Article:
Non-Apple installers would include the ones for Adobe CS products for example, especially if you use Creative Cloud. Disk image installs are easy to list since most applications come this way (so I won’t list any) and applications/files that change permissions purposively, although a mystery to me, do broaden the umbrella under which non-affected files lie.
You might, at this point, still be thinking that it’s still an effective method of correcting system issues. Perhaps it might but we’re still largely at “in the corner for timeout” effectiveness here especially if this is used as a remedy for non-pkg installs and system functions. What then does it fix? Let’s take a look.
As noted above, /Library/Receipts is the key here. Let’s take a look at my machine as an example:
Well, that’s…underwhelming. As you can tell, my /Library/Receipts directory is, to put it mildly, sparsely populated. The db directory is empty, there is one plist and one pkg file. There are no bom files, suggesting that there are no bill of materials that will be checked when (or should I say if?) I check and repair permissions. Consequently, my machine, a rather average machine, will benefit in no way from repairing permissions (not quite but we’re not there yet in the discussion).
At this point, you may also be saying “well, what about the huge list of permission issues that Disk Utility reports back, none of which have anything to do with installed applications?” This is a very valid question and one that addresses what appears to be a flaw in Apple’s own documentation about Disk Utility’s focus on bom files. However, if you look at this document, you’ll notice that a good portion of them can be ignored.
This is the point at which I ease up on the “in the corner for a time out” comparison. I don’t want to suggest that repairing permissions is always going to be useless. As Apple notes:
Disk Utility repairs the permissions for files installed by the Mac OS X Installer, Software Update, or an Apple software installer. It doesn’t repair permissions for your documents, your home folder, or third-party applications.
Well, this would suggest that system level software can be fixed with a permission repair. After all, system level software is installed through these vehicles (or, I imagine, the Mac App Store). OS X installers, Apple installer installed software (the next, next, next wizards that are mostly standard) and software updates get included in the check, indicating some utility for permission repairs. But, note the limits of this – repairing permissions applies only to a small portion of the files on your computer, not user generated ones (such as my script and test file) or ones that fall outside of Apple’s criteria for checks (as listed earlier).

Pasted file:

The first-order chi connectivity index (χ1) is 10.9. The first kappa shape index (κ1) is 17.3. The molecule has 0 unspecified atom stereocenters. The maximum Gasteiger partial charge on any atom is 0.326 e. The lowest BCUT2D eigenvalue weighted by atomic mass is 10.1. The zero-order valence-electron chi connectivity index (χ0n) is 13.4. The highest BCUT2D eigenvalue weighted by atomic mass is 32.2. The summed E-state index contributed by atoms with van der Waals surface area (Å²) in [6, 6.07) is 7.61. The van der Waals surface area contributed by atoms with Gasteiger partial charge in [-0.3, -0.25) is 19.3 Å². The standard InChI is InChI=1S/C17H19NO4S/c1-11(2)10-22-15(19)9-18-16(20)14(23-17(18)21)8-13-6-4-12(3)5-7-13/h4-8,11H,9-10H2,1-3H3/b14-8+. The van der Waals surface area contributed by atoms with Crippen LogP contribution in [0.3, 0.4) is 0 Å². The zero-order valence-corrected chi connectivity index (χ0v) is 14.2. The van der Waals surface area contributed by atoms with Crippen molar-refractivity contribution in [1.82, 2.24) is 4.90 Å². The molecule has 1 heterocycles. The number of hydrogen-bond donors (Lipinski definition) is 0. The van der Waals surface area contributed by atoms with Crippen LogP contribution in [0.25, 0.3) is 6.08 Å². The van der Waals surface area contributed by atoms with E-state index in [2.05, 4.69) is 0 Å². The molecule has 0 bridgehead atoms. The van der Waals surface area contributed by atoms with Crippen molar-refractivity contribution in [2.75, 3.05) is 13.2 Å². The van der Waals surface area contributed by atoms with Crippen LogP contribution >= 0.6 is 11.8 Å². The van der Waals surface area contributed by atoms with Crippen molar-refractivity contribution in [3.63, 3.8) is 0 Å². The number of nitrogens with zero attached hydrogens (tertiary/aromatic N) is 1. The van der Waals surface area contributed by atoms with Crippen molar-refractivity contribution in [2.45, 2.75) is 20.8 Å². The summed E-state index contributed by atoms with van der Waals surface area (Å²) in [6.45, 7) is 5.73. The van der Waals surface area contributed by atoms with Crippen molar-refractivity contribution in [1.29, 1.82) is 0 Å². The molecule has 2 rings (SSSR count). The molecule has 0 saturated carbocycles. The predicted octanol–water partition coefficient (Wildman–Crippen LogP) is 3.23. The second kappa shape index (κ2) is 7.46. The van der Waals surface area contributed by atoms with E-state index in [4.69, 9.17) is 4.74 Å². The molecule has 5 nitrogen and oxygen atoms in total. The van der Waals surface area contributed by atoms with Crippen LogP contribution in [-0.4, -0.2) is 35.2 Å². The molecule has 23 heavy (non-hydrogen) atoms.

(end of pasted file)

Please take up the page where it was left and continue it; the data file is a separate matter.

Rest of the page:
Repairing permissions has long been a go-to fix for a lot of problems that seem to linger or magically appear. It even sounds good. However, it’s a very limited tool and the scope of its potential very much limited through its design. Permission repairs don’t fix all issues and if something goes wrong that falls outside of Disk Utility’s scope, you’re better off yelling at your machine because that will likely take less time.
At the same time, it’s important to remember that permission errors, if they do appear, may not even be errors at all. Permissions are inherently nuanced and what appears to be an issue may not actually be an issue. If someone says that “I can’t read my document” and it has read only permissions set, permissions aren’t the issue (although, they’ll likely want write permissions set). At the same time, the smallest of tweaks can break an application without the changes having adverse consequences elsewhere. Thus, if something is wrong with accessing a file, permissions are a good place to start. The place to start from though isn’t always Disk Utility.